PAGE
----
She said: "With the current regime, [women] are practically not even allowed to play football. They are not allowed to play the sport that they love.

"It really hurts me because they have been working so hard to give a little bit of joy and a little bit of light for the women in Afghanistan. It’s like in a matter of seconds, all the hard work has been taken away from them."

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Craig Foster explains how he and several others helped secure the safe rescue of a large group of women footballers and other athletes from Afghanistan

Even before the developments in August, Mobarez said she and her team-mates had been fighting just to get on the field.

"The team has been through so many terrifying experiences in the past as well," she said. "It has never been easy for an Afghan female to be an athlete in Afghanistan. It’s just a fact.

"[They are] looked down upon, [they are] assaulted on the street, there has been so many things and so many barriers that the Afghan female athlete has to pass to, for example, just to go to practice. It’s just such a basic thing.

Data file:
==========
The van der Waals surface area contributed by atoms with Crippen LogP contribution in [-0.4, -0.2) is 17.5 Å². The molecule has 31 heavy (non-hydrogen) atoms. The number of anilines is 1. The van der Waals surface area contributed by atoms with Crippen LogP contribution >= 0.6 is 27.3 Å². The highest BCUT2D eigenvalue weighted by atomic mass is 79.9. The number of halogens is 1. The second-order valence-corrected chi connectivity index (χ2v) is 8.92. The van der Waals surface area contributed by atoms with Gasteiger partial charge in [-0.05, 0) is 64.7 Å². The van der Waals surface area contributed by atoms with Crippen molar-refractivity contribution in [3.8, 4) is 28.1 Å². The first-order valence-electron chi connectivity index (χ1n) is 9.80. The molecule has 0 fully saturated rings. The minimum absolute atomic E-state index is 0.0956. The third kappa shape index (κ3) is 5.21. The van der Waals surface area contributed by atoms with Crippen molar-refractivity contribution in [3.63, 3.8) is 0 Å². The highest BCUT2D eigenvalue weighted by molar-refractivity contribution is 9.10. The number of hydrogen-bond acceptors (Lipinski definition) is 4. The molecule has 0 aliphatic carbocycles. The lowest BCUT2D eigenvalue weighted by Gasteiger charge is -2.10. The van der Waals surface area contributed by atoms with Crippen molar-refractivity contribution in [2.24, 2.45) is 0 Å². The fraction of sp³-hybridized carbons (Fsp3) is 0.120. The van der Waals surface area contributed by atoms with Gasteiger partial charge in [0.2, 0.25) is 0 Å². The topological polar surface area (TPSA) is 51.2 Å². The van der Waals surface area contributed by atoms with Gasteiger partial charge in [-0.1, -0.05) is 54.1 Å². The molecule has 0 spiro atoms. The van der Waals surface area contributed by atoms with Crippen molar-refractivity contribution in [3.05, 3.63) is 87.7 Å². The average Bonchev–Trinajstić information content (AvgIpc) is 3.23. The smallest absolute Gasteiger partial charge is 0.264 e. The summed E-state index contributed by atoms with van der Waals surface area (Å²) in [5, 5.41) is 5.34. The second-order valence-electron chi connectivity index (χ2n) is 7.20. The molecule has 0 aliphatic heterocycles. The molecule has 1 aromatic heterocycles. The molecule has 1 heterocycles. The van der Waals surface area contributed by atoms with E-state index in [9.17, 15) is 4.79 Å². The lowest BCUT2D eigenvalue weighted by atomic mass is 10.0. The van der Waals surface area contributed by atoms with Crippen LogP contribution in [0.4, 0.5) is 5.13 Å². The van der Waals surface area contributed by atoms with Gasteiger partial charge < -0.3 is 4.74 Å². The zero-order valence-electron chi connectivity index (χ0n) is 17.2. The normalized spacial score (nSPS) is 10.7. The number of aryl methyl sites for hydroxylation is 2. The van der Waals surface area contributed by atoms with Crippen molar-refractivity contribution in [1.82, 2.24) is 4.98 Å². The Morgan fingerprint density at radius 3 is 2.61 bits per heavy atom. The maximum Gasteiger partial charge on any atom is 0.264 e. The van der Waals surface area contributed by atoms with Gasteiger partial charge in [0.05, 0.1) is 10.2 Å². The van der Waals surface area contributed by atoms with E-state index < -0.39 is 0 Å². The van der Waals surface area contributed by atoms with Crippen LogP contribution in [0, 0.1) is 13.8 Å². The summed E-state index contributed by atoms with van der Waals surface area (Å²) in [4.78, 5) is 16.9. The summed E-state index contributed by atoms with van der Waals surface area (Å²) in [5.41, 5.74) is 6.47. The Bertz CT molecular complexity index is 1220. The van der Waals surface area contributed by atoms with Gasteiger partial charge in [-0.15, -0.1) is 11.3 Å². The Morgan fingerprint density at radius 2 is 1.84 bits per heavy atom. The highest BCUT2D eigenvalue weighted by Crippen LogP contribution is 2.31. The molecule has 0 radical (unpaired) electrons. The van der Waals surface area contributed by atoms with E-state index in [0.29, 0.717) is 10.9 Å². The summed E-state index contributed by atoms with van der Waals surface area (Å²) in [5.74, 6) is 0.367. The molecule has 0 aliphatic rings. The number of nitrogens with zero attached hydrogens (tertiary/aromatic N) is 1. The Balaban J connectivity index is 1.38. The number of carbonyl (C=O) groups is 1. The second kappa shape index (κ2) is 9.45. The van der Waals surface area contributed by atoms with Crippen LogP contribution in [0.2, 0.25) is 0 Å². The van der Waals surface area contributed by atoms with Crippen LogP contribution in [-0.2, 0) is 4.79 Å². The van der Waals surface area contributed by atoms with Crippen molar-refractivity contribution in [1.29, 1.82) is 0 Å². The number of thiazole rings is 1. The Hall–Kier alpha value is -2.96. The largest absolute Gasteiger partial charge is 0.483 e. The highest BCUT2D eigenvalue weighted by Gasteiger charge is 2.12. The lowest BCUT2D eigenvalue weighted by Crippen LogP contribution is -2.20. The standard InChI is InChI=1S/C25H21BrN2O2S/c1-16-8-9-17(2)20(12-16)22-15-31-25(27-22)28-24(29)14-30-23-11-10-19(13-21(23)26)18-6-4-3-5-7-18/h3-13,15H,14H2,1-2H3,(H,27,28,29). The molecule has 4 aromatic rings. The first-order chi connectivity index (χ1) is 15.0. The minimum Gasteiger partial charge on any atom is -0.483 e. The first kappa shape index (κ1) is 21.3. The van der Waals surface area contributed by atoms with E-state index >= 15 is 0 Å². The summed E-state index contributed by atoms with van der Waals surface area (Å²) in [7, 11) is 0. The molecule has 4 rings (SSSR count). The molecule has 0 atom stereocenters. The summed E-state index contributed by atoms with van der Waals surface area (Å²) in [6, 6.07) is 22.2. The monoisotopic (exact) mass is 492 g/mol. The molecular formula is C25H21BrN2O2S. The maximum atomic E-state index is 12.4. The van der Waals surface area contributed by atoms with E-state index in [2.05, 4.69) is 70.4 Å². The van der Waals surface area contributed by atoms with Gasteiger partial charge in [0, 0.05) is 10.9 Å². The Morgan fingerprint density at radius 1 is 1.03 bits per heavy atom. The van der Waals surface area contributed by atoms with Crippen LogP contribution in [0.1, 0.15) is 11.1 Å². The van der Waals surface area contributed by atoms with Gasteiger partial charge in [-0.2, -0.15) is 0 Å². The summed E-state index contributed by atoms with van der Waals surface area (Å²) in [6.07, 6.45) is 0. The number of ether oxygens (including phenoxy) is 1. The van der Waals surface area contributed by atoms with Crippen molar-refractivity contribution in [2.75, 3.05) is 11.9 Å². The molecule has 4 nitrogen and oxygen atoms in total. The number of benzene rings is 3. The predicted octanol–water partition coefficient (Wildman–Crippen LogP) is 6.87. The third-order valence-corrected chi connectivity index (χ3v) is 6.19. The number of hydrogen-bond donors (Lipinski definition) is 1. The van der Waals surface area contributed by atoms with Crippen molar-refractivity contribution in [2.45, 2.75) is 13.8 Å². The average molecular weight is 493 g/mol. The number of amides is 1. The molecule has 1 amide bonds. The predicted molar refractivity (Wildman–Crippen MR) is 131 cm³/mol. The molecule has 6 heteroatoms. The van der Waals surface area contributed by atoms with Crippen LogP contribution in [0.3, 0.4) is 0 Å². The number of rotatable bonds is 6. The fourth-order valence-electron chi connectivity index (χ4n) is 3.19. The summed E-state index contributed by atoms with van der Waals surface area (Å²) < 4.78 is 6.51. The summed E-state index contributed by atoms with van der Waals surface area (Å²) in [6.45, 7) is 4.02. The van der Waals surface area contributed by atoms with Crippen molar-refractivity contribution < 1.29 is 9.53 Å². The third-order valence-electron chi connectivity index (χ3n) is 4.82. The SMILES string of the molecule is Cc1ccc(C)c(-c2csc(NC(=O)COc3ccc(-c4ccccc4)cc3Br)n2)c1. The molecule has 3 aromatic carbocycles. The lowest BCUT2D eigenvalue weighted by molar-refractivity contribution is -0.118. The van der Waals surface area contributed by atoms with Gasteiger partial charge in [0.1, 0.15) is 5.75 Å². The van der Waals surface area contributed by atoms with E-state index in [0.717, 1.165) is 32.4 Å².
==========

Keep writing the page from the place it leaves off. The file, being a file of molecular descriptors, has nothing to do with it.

"I think we fail to notice how brave these women of Afghanistan and the female athletes are. We don’t see it in the Western world that we have to go through obstacles just to get to practice, and to the soccer ground just to play football.

"They have been facing it for years and years, every day. And still they show up, they come to practice and they have a passion for the game. Before [the Taliban], they were so brave and in my eyes, they were heroes without wearing any capes. Now they can’t even act upon that.

"They love this game so much that they really wanted to do everything - go through hell - just to get to practice and now that’s been taken away from them.

"It just breaks my heart that they were fighting through so many small battles, now it’s almost like the game is over. Even if they get out of their houses, it is going to be dangerous and they can potentially get killed."

What is next for these women?

Asked what she hopes for the future, Mobarez said: "The best version would be that we can all come together and represent our country outside Afghanistan and that would be a strong image to send to the Taliban that we don’t need to be in the country to represent the Afghanistan we know.

"That would be the best - for us to collect all these players and come together."

But before that, Mobarez says, the evacuated women and girls simply need support.

And FIFPro (the worldwide representative organisation for 65,000 professional footballers) have created a campaign raising money for Afghan women to "provide ongoing support to help them settle and re-orientate themselves, to process the trauma they have experienced over recent weeks, and to rebuild their lives".

Long-term, Mobarez says there is a lot of work to do, but she hopes "that in my lifetime, I will be able to see the women of Afghanistan live free and in peace. That's what I hope for".